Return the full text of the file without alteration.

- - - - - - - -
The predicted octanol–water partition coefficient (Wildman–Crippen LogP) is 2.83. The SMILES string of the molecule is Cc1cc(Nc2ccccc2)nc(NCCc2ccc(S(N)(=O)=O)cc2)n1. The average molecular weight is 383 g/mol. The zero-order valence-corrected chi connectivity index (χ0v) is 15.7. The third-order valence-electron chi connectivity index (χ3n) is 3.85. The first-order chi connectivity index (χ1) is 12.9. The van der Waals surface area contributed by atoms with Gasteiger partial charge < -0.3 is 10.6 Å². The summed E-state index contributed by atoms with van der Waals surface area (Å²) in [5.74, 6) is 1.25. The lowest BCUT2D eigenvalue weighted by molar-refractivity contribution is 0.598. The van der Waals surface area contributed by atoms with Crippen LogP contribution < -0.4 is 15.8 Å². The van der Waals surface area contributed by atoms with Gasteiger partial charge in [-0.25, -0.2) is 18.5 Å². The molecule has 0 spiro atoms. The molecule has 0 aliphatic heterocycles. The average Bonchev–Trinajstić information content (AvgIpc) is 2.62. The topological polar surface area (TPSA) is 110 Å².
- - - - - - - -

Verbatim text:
The predicted octanol–water partition coefficient (Wildman–Crippen LogP) is 2.83. The SMILES string of the molecule is Cc1cc(Nc2ccccc2)nc(NCCc2ccc(S(N)(=O)=O)cc2)n1. The average molecular weight is 383 g/mol. The zero-order valence-corrected chi connectivity index (χ0v) is 15.7. The third-order valence-electron chi connectivity index (χ3n) is 3.85. The first-order chi connectivity index (χ1) is 12.9. The van der Waals surface area contributed by atoms with Gasteiger partial charge < -0.3 is 10.6 Å². The summed E-state index contributed by atoms with van der Waals surface area (Å²) in [5.74, 6) is 1.25. The lowest BCUT2D eigenvalue weighted by molar-refractivity contribution is 0.598. The van der Waals surface area contributed by atoms with Crippen LogP contribution < -0.4 is 15.8 Å². The van der Waals surface area contributed by atoms with Gasteiger partial charge in [-0.25, -0.2) is 18.5 Å². The molecule has 0 spiro atoms. The molecule has 0 aliphatic heterocycles. The average Bonchev–Trinajstić information content (AvgIpc) is 2.62. The topological polar surface area (TPSA) is 110 Å².